By Air

You may fly somewhere as part of your participation in a Registered Student Organization. If you are flying a regularly scheduled commercial airline, liability is with the airline and you do not have to do anything about insurance. If you are flying in a private plane (it could happen!) the pilot should have at least $2 million in commercial aviation coverage. You may not care about this for yourself, but if you are flying somebody else via private plane you should make absolutely sure the pilot has coverage by asking the pilot for a Certificate of Insurance.

By Public Transportation

Liability would fall with the public transportation provider, so you do not have to do anything about insurance.

Buses, Limos, etc.

Liability would fall with the transportation provider, so you do not have to show coverage for yourself.

Recommended loss prevention: if you are hiring a bus company to provide transportation for many people, it's best to get a Certificate of Insurance from the bus company naming your Registered Student Organization as an additional insured. The Certificate should evidence coverage of at least $200,000 per seat or $5 million total, whichever is larger.

When You Are Driving

Registered Student Organization leaders should confirm in advance that drivers have a valid license for the type of vehicle they are driving. When personal vehicles are used, leaders should also confirm that the vehicle is insured. No one with a DUI or multiple moving violations over the last two years should be allowed to drive on behalf of Registered Student Organizations.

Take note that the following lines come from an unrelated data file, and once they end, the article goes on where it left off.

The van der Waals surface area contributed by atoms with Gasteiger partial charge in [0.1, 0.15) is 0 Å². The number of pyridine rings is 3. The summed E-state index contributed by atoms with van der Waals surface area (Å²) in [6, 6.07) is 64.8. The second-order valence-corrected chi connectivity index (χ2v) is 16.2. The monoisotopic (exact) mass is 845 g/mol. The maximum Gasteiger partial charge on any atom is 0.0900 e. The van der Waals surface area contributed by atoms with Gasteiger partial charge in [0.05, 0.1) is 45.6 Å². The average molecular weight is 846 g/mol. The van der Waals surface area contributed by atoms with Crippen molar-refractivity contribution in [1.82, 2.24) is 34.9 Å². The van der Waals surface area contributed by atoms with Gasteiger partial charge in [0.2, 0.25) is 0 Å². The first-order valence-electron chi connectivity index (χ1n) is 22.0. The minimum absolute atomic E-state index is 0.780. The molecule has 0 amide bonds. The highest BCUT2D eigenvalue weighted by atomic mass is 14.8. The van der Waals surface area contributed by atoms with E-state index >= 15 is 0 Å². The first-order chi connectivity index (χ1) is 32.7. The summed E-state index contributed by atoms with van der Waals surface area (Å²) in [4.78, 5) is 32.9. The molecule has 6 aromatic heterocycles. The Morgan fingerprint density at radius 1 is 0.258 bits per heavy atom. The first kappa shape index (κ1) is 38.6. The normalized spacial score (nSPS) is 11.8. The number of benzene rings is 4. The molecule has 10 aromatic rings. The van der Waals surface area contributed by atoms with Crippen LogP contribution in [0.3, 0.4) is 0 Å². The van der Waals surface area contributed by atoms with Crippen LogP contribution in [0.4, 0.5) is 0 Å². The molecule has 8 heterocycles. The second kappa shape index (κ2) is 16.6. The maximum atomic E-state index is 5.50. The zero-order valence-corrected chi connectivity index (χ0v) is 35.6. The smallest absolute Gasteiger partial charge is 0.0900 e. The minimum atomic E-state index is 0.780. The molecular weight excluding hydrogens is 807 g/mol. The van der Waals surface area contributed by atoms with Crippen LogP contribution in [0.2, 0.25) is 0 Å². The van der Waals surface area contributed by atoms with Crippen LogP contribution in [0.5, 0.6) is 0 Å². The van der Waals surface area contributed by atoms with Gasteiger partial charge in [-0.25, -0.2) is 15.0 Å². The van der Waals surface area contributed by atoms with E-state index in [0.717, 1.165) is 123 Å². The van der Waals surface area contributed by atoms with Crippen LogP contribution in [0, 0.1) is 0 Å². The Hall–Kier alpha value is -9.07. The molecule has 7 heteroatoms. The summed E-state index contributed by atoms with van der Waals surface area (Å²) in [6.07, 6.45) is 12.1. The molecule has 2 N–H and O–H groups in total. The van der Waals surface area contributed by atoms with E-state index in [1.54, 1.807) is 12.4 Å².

Auto accidents can result from the following risks:

Bad weather (snow, heavy rain, fog, etc.)

Recommended loss prevention: If possible, wait until the worst part of the storm is over before beginning travel. If caught in a storm, pull over or drive slowly. If you know you're going to encounter bad weather, be prepared (i.e. bring chains if heading into snow, check windshield wipers and defroster if heading into rain).

Bad roads

Recommended loss prevention: use extra care when driving in construction zones, around blind turns, or on narrow or unpaved roads.

Mechanical failure

Recommended loss prevention: before leaving on a trip, make sure brakes, tires, lights, mirrors, and defroster are all in good working condition. If any of these do not function, use another vehicle for the trip.

Driver fatigue

Recommended loss prevention: no one should drive more than two hours straight. If there's only one driver per vehicle, the driver should take at least a 15-minute break between each two-hour shift. If there's more than one driver per vehicle, switch after two hours (no break necessary except to make the switch). At night or in bad weather, no one should drive more than 60-90 minutes without taking a break or switching drivers. Rather than drive through the night, stay at a hotel and resume travel first thing in the morning.

Driver inattention

Recommended loss prevention: no one should drive under the influence of medication that causes drowsiness or trouble concentrating. Drivers should pull to the side of the road to use cell phones. Avoid eating or reaching for items that cause you to take your attention off the road.

Driver recklessness

Recommended loss prevention: Do not drink or consume narcotics before driving or while driving. Do not speed beyond normal traffic flow, tailgate, make abrupt lane changes, etc.